In some ways it is unwise to speak too soon about such tragedies as took place in Virginia yesterday. Way too many questions remain unanswered, and the grieving process must be allowed to do its full work. Silence and prayers may be the best response for some days to come.
Yet many have already rushed in to pass judgment or provide commentary. Two of course are totally predictable. Those who need no excuse to bash America were quick to point fingers and speak about a blood-soaked and violence-ravaged America. And the gun control crowd has been all over the media, telling us this is proof positive that all weapons must be banned, even though the actual evidence on this issue is mixed at best.
But it is not to those controversies that I want to turn, at least not yet. Instead I intend to offer just a few random thoughts about the nature of evil. When terrible massacres like this take place, we are once again forced to confront the reality of evil, even though in less dramatic days most of the West wants to deny that such a thing as evil exists.
In an age of moral relativism, postmodernism, and secularism, notions of good and evil are either conspicuous by their absence, or understood in much different categories than most of mankind is historically used to.
The truth is, no one has a final and complete answer as to why the Virginia Tech tragedy occurred. But it seems that some worldviews might provide a better framework for trying to make sense of it than others. None will be perfect, but those worldviews which do not deny the reality of evil, but take it seriously, will be better placed to provide a platform from which we can begin to think about such things.
As such, after the initial knee-jerk reactions are offered, hopefully more sober and morally reflective comments will be found in the media. However, one item I found, even though penned within hours of the tragedy, does offer a bit of common sense, moral wisdom, and helpful reflection.
I refer to a symposium called by the editors of nationalreviewonline, appearing on April 17, 2007. Four individuals were called upon to offer a quick and brief response to the shooting. Some of the comments made by these four are worth drawing attention to.
For example, Matthew Franck, a political science prof at Radford University, offered some incisive remarks. He begins by referring to Australian film director Peter Weir. “Just the other day I was describing, to a friend who had not seen it, a pivotal scene in Peter Weir’s 1985 film Witness. A little Amish boy who witnessed a brutal murder has been caught by his family handling the .38 revolver belonging to the wounded Philadelphia policeman who has brought the boy home to Lancaster County. His old grandfather chastises him, pointing out that the ‘gun of the hand’ has only one real use, to kill people, and killing is always wrong. But what about killing bad men? asks the boy. Can you see into men’s souls and tell the good ones from the bad? his grandfather replies. I see what they do, says the boy.”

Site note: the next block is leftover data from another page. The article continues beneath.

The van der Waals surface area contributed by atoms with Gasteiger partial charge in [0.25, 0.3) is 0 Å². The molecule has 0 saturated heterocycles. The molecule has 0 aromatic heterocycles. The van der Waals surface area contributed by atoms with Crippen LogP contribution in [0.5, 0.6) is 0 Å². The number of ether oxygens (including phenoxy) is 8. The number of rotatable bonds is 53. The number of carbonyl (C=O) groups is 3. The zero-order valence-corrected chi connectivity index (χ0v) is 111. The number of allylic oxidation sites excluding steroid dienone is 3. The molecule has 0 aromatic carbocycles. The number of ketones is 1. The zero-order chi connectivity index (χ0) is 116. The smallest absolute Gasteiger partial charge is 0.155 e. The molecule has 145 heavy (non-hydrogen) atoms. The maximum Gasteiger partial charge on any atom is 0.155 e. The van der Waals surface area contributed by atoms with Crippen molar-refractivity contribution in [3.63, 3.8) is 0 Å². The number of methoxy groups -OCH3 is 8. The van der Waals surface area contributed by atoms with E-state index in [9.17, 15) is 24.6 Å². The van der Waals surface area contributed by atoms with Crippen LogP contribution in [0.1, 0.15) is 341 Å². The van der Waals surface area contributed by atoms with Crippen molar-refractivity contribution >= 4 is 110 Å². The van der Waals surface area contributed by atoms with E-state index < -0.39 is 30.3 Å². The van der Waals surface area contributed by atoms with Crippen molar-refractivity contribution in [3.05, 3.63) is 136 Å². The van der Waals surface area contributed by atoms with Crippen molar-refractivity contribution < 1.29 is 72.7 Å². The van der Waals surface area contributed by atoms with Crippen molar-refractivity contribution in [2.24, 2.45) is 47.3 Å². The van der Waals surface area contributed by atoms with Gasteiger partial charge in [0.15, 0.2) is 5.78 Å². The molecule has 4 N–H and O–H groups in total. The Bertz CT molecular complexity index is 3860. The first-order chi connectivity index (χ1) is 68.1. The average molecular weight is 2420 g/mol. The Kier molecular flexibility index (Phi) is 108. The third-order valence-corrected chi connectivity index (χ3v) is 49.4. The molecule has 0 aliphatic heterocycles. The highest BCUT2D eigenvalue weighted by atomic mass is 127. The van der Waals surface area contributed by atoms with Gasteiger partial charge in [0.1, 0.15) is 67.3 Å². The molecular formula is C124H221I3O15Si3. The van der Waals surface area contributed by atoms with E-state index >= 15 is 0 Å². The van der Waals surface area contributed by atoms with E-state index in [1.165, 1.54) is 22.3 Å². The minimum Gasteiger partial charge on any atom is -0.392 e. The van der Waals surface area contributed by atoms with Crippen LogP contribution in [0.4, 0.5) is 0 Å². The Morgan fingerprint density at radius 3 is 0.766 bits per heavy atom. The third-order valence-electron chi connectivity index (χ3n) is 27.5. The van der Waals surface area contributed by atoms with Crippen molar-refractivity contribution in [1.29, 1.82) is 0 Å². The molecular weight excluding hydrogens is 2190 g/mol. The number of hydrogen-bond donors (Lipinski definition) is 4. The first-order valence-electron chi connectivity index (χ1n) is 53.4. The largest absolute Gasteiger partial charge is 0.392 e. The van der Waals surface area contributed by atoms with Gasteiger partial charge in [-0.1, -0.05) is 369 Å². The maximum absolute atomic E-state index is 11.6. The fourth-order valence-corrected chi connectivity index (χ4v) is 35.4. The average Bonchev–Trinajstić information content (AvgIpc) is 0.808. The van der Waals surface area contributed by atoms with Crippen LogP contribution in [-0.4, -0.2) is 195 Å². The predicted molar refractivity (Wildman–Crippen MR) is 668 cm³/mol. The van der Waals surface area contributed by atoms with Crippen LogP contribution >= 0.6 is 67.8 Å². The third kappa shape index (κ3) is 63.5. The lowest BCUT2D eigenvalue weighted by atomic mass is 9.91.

He continues, “There is wisdom on both sides of this exchange, both the ancient and the boy grasping part of the truth (though, I confess, I think the boy somewhat wiser). What makes their conversation possible is their shared belief that there is such a thing as evil. Yesterday, at Virginia Tech, evil struck, and the first requirement for us (as I heard Bill Bennett say this morning on the radio) is to call it by its right name.”
Franck is aware of how much of the discussion about the case will proceed: “Professional explainers will soon be setting to work on this case, analyzing what happened (or what they speculate might have happened) to the perpetrator of the horror to prompt him to it. ‘Evil’ is not likely to be in their vocabulary. Pathology of this sort or that will be diagnosed; maybe even a brain-chemistry explanation will be advanced. I mean no disrespect to my friends in psychology when I say that all such accounts, however true they might indeed prove to be, can never be more than partial. Human beings are responsible moral agents with free will, and in the end a willing actor had to pull that trigger. Do we really have a better explanation than our ancestors who believed a man could be possessed by evil – even by Evil Incarnate?”